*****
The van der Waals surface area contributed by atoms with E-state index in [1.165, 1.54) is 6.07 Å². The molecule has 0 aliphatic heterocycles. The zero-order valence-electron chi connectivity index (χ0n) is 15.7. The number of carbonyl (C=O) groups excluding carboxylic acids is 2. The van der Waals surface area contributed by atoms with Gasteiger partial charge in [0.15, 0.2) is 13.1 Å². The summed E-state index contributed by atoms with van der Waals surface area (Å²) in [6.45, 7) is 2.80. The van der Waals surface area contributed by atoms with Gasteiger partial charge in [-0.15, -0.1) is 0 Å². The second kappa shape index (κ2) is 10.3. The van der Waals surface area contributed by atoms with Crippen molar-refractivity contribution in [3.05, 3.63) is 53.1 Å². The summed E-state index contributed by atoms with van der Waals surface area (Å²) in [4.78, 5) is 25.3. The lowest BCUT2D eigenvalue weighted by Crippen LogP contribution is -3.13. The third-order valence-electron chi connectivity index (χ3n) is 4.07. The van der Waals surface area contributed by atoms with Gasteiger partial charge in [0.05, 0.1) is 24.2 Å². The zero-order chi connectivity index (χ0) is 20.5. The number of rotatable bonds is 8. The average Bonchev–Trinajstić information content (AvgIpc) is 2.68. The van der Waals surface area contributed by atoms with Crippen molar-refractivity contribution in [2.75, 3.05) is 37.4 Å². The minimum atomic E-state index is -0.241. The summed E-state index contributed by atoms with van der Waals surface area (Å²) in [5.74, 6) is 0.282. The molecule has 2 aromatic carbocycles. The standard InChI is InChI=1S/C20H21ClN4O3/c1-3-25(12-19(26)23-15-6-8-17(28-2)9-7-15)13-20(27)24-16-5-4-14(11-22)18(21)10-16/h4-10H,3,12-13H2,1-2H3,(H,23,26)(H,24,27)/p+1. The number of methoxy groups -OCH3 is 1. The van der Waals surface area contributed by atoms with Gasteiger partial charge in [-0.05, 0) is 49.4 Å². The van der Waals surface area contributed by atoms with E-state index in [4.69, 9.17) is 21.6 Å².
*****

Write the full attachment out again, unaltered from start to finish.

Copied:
The van der Waals surface area contributed by atoms with E-state index in [1.165, 1.54) is 6.07 Å². The molecule has 0 aliphatic heterocycles. The zero-order valence-electron chi connectivity index (χ0n) is 15.7. The number of carbonyl (C=O) groups excluding carboxylic acids is 2. The van der Waals surface area contributed by atoms with Gasteiger partial charge in [0.15, 0.2) is 13.1 Å². The summed E-state index contributed by atoms with van der Waals surface area (Å²) in [6.45, 7) is 2.80. The van der Waals surface area contributed by atoms with Gasteiger partial charge in [-0.15, -0.1) is 0 Å². The second kappa shape index (κ2) is 10.3. The van der Waals surface area contributed by atoms with Crippen molar-refractivity contribution in [3.05, 3.63) is 53.1 Å². The summed E-state index contributed by atoms with van der Waals surface area (Å²) in [4.78, 5) is 25.3. The lowest BCUT2D eigenvalue weighted by Crippen LogP contribution is -3.13. The third-order valence-electron chi connectivity index (χ3n) is 4.07. The van der Waals surface area contributed by atoms with Gasteiger partial charge in [0.05, 0.1) is 24.2 Å². The zero-order chi connectivity index (χ0) is 20.5. The number of rotatable bonds is 8. The average Bonchev–Trinajstić information content (AvgIpc) is 2.68. The van der Waals surface area contributed by atoms with Crippen molar-refractivity contribution in [2.75, 3.05) is 37.4 Å². The minimum atomic E-state index is -0.241. The summed E-state index contributed by atoms with van der Waals surface area (Å²) in [5.74, 6) is 0.282. The molecule has 2 aromatic carbocycles. The standard InChI is InChI=1S/C20H21ClN4O3/c1-3-25(12-19(26)23-15-6-8-17(28-2)9-7-15)13-20(27)24-16-5-4-14(11-22)18(21)10-16/h4-10H,3,12-13H2,1-2H3,(H,23,26)(H,24,27)/p+1. The number of methoxy groups -OCH3 is 1. The van der Waals surface area contributed by atoms with Gasteiger partial charge in [-0.05, 0) is 49.4 Å². The van der Waals surface area contributed by atoms with E-state index in [4.69, 9.17) is 21.6 Å².